DOJ ignores APD's history and efforts at sabotage
The stunned spectators who filed out of federal court Judge Robert Brack’s courtroom knew what they had seen and heard, but they couldn’t answer the question of why it had occurred.
What they witnessed during the day-long May 10 hearing on APD’s progress at reforming itself was astonishing and bizarre. The highly-paid people who are supposed ensure that APD abides by its settlement agreement with the U.S. Department of Justice, who are supposed to hold a hammer over the department’s collective head, did no such thing despite having tons of evidence with which to pound the department.
Instead, they basically ignored APD’s history and pattern of trying to torpedo the reform process — including its most recent efforts at sabotage — and spent the day saying nice things about their legal adversary.
In the end, it was unpaid volunteers and community members who ripped APD for its obstructionist and subversive efforts and did the work that the highly-paid professionals who are supposed to represent the community and fight for all of us failed to do.
First, here’s what didn’t happen.
James Ginger, the independent monitor in the case who is Brack’s eyes and ears and whose most recent report on APD was his most damning, apparently forget what he had written and filed with the court just eight days earlier.
During his hour-long presentation to Brack, Ginger failed to mention his report’s most explosive allegations: that APD’s command staff was in “deliberate non-compliance” with the settlement agreement, and that APD wrote a “covert” special order to undermine the agreement, lied about its existence and then refused to provide his staff a copy of the order.
And then there was Luis Saucedo, a lawyer out of the DOJ’s Civil Rights Division in Washington, D.C. It was the DOJ that investigated APD for it excessive use of force and violations of citizens’ civil rights, and demanded that APD sign the settlement agreement. In this court case, the DOJ is APD’s adversary, and it is there for one reason only: to ensure by every legal hammer possible that APD complies with the agreement. That includes slamming APD in front of the judge and in public when it obstructs the reform effort.
Many members of the audience in Brack’s courtroom were waiting for Saucedo to rip APD about Ginger’s allegations. Some were hoping that Saucedo would tell Brack that after two and a half years of APD’s foot-dragging, the DOJ had had enough and that it was time for the judge to sanction the department’s command staff, including Chief Gorden Eden.
Instead, Saucedo turned into a Bambi-like creature who praised APD for having made “remarkable progress” toward compliance and who prattled that the long-term picture looked bright and happy. He mentioned nothing about APD’s deliberate non-compliance or about the covert special order.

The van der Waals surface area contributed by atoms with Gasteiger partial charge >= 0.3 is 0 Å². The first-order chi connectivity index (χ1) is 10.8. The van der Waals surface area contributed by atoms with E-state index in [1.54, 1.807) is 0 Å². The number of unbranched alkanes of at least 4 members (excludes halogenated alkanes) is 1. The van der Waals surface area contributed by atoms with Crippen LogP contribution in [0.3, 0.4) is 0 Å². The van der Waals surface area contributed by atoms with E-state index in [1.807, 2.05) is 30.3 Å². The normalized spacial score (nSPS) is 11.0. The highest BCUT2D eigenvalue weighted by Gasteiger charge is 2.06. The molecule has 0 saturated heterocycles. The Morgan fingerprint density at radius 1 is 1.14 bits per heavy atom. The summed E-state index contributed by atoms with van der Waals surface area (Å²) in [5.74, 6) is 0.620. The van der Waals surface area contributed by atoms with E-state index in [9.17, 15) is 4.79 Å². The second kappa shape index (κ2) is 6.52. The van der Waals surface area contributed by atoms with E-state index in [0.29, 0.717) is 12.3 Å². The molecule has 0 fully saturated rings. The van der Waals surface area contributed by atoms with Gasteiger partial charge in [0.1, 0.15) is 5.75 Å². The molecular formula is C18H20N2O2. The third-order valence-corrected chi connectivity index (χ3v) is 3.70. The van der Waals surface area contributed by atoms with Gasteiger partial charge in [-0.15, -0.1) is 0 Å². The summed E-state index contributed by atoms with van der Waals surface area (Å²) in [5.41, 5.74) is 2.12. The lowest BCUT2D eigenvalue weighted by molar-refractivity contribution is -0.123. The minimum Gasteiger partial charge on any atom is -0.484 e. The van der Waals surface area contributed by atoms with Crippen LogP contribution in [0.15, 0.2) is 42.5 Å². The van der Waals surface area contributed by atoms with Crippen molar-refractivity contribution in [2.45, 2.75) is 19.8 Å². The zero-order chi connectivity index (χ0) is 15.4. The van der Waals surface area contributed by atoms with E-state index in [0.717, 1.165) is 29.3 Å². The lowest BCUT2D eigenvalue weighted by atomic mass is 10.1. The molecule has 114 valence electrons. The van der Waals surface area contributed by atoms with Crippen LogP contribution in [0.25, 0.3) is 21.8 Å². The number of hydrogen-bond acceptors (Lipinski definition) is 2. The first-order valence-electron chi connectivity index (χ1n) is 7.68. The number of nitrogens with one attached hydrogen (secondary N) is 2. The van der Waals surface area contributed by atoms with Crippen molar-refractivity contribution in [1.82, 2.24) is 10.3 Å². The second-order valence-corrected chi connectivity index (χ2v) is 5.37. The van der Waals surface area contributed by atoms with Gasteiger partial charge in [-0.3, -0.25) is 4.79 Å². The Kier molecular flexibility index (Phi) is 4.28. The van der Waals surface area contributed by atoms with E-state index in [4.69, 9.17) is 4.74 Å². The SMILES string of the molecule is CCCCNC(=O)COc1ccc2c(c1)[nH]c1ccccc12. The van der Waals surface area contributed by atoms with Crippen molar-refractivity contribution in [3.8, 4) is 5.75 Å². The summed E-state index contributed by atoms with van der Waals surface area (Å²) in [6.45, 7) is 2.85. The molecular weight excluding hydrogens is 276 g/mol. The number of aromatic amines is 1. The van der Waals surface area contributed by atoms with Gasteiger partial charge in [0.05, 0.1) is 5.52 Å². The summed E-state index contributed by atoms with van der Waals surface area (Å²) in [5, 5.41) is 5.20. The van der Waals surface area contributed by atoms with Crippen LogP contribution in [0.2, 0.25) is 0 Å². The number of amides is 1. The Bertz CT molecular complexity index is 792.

It’s difficult to describe the mood in the courtroom after Saucedo finished other than to say that jaws dropped and eyes widened in disbelief. It was the total opposite from the DOJ’s past presentations and as if the feds suddenly slammed a speeding semi into reverse gear.
There was the sense that something had just gone horribly wrong.
But it wasn’t all bad, because the volunteers had the courage to say what the professionals couldn’t or didn’t want to say.
Attorney Peter Cubra, who represents a class of mentally ill people, told Brack that the culture of violence at APD won’t be eliminated unless the department’s commanders “give clear and consistent leadership” in that area. He added, “that is not happening” under APD’s current leadership and that it wouldn’t happen.
“The leadership of the department is not, in fact, going to get the job done,” Cubra said. “If you heard what I heard, you should be worried.”
Attorney Peter Simonson, executive director of the ACLU of New Mexico and spokesman for the group APD Forward, told Brack about APD’s refusal, after more than two years, to come up with a definition of neckholds, which are bared by the settlement agreement. He emphasized Ginger’s “deliberate non-compliance” allegation and told Brack, “APD has no reliable system of accountability” when it comes to reviewing use-of-force cases by its officers.
But it was Joanne Fine, chair of the city’s Police Oversight Board, who swung hardest. She blasted APD’s refusal to accept civilian oversight that is required by the settlement agreement.
“As it relates to civilian oversight, the obstructionist, dismissive, often disrespectful behavior by APD leaders dates back to the beginning of our volunteer term over two years ago,” Fine told Brack. “There is an old adage that says, ‘There is always time for the things at the top of your list.’ At this point, I am nearly certain [that] civilian oversight, civilian input, civilian concerns are not on any list for APD leaders, let alone near the top.”
And Fine, a volunteer, asked Brack what so many in the courtroom have been asking each other over two years of foot-dragging by APD, and what the paid professionals have never bothered to ask or answer.
“I would like to know, on behalf of the people who live here, what range of tools the court has at its disposal, to encourage or demand that APD meet its obligations of the CASA [court approved settlement agreement]?” Fine said. “What happens if APD leadership continues to drag its feet and obstruct this process?”
Like the other highly-paid professionals in the room, Brack didn’t really answer the question.
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